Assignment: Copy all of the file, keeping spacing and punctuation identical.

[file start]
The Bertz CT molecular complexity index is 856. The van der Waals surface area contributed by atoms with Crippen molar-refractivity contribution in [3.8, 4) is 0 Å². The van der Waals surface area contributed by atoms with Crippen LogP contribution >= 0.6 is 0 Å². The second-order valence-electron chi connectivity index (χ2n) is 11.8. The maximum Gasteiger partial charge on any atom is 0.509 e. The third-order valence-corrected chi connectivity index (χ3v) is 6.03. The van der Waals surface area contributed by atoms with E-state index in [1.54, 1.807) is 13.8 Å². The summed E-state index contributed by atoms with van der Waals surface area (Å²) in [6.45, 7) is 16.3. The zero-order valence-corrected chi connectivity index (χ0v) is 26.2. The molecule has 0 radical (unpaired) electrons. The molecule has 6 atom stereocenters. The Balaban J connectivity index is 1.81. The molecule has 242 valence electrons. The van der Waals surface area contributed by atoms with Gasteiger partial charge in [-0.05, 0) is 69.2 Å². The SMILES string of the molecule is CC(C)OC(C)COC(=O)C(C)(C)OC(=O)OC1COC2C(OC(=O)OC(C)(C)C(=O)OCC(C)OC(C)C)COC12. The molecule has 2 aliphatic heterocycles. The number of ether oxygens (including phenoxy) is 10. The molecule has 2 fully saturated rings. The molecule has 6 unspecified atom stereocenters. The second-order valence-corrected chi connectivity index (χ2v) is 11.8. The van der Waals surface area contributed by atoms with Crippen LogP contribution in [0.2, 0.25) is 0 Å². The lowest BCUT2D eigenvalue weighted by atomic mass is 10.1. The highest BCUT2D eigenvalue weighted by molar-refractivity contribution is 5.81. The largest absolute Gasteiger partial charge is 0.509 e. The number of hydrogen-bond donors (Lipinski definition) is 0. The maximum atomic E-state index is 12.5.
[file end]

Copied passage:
The Bertz CT molecular complexity index is 856. The van der Waals surface area contributed by atoms with Crippen molar-refractivity contribution in [3.8, 4) is 0 Å². The van der Waals surface area contributed by atoms with Crippen LogP contribution >= 0.6 is 0 Å². The second-order valence-electron chi connectivity index (χ2n) is 11.8. The maximum Gasteiger partial charge on any atom is 0.509 e. The third-order valence-corrected chi connectivity index (χ3v) is 6.03. The van der Waals surface area contributed by atoms with E-state index in [1.54, 1.807) is 13.8 Å². The summed E-state index contributed by atoms with van der Waals surface area (Å²) in [6.45, 7) is 16.3. The zero-order valence-corrected chi connectivity index (χ0v) is 26.2. The molecule has 0 radical (unpaired) electrons. The molecule has 6 atom stereocenters. The Balaban J connectivity index is 1.81. The molecule has 242 valence electrons. The van der Waals surface area contributed by atoms with Gasteiger partial charge in [-0.05, 0) is 69.2 Å². The SMILES string of the molecule is CC(C)OC(C)COC(=O)C(C)(C)OC(=O)OC1COC2C(OC(=O)OC(C)(C)C(=O)OCC(C)OC(C)C)COC12. The molecule has 2 aliphatic heterocycles. The number of ether oxygens (including phenoxy) is 10. The molecule has 2 fully saturated rings. The molecule has 6 unspecified atom stereocenters. The second-order valence-corrected chi connectivity index (χ2v) is 11.8. The van der Waals surface area contributed by atoms with Crippen LogP contribution in [0.2, 0.25) is 0 Å². The lowest BCUT2D eigenvalue weighted by atomic mass is 10.1. The highest BCUT2D eigenvalue weighted by molar-refractivity contribution is 5.81. The largest absolute Gasteiger partial charge is 0.509 e. The number of hydrogen-bond donors (Lipinski definition) is 0. The maximum atomic E-state index is 12.5.